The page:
Eldest was awkward. More awkward than his usual teenage self. Fidgeting in the car seat, extra levels of sniffing and scratching. The dad glanced at his huge hands and wondered again how he had grown so big.
‘So,’ the dad began, ‘what are you looking forward to most?’
Can anyone shrug like a teenage boy? An action designed to make him look not bothered, casual, cool, and yet the result is a display of intense discomfort as if his body might actually break and split in two if he were to talk to his dad like a human being.
‘Come on,’ the dad persists, ‘what do you think will be the best thing?’
Ah ha, thought the dad, it’s alive!
‘There must be something,’ the dad coaxed.
‘Just that? Nothing more?’
‘There must be something else?’
‘We’re going bowling.’
‘You can do that in Cleethorpes.’
‘There’s pizza as well.’
‘Well, the battlefields will be amazing. Are you going to the…’ the dad paused. He was going to say the mezzanine gate, but he knew that wasn’t its name.
Eldest looked at him. ‘What?’
‘The gate with all the names of the dead soldiers?’
They drove in silence for a few moments, the dad swinging the car around the roundabout at the bottom of the busy road that, years ago now, he had so often walked this taciturn child to school. On the radio, a celebration of the fifty-year anniversary of Abbey Road.
‘Will there be shops?’ eldest asks.
‘Where?’ Here comes the sun, thought the dad.
‘On the ferry.’
‘Probably. I’m not sure though; I’ve never been on a ferry.’
‘Yes you have.’ Eldest was surely remembering camping trips to Scotland and the very different types of ferry that had taken them over to the Isle of Skye, one a massive, multi-vehicle thing that had been like they’d all imagined a ferry to be: expensive. The other a three-car flat-decked boat; only eldest and the dad had dared to get out of the car and walk to the edge and watch the water just a few inches below. The mum had said eldest had to hold the dad’s hand but they’d been rebels together.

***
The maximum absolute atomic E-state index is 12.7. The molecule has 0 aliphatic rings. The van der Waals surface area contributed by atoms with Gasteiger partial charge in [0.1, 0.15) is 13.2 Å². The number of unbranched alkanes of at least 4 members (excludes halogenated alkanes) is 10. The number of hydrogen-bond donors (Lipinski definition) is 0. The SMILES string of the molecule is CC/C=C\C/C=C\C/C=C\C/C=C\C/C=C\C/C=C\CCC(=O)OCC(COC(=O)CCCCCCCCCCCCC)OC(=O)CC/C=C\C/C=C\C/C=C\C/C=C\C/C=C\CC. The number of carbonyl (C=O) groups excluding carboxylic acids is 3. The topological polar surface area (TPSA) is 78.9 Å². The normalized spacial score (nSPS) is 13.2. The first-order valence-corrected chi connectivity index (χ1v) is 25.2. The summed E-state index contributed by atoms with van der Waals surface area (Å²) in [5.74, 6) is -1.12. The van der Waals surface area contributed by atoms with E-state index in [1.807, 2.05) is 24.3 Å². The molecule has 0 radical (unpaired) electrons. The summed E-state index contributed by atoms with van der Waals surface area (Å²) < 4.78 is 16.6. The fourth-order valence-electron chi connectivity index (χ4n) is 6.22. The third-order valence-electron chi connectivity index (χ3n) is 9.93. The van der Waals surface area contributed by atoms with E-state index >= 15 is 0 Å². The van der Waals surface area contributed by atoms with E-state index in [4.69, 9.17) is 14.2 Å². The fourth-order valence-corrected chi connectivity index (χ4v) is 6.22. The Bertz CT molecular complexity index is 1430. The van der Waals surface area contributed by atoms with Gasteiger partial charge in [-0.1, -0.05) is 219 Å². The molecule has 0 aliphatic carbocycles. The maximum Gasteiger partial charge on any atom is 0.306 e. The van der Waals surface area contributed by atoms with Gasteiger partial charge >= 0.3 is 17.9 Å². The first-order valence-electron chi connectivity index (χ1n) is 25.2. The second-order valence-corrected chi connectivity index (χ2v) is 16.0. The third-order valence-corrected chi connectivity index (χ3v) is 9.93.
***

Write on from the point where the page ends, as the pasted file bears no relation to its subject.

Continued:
‘Not a cross-channel ferry,’ said the dad.
Smug shrug. Eldest would be doing something his dad never had. He nodded at the radio. ‘Why didn’t he have any shoes?’
‘Who?’ the dad asked. Eldest nodded again at the radio. The voices were discussing the Abbey Road cover.
‘Oh, McCartney? I don’t know. Listen and they might tell you.’
Eldest turns away from the dad, the usual disappointment that the dad doesn’t know everything causing his face to droop.
When does it happen, the dad wondered, that a boy realises his dad is not just fallible, but actually ordinary? Just that: ordinary.
‘McCartney was hot,’ a man on the radio was saying, ‘so he took off his shoes. No other reason.’
‘Most things are just ordinary,’ the dad said.
Eldest said, ‘Stone Roses could’ve been bigger.’
The dad shrugs. ‘The Beatles were big.’
Stone Roses would’ve been bigger if it hadn’t been for the second album.’
‘Some people liked it,’ the dad pointed out, trying to do a Shaun of the Dead impression. He knew that eldest had seen it. Eldest rewarded him with a flicker of a smile at the corner of his mouth.
‘But it stopped them getting bigger. They should’ve been huge.’ Eldest said earnestly. Discovering music has given him a voice, an opinion, a place in the world. It was something that was his to explore and understand on his own. No parents or teachers to show him how. Now here he was, off on his first trip abroad without parents or teachers (just officers in charge of the air cadets), and taking a phone-full of his own music for the journey.
‘Probably,’ the dad agreed, ‘but there’s big and then there’s Beatles big.’
‘Didn’t they attack their manager with paint?’ eldest asked.
'Who, the Beatles?’
‘No, the Stone Roses?’
‘I don’t know.’
The dad pulled the car to a halt. Eldest climbed out, opened the back door, grabbed his suitcase, re-shouldered his ruck-sack as it slipped. In control.
‘Are you sure you don’t need me to come in with you?’ the dad called from the car.
‘No,’ eldest said, a little too forcefully. He tried to smile for the dad and then walked away.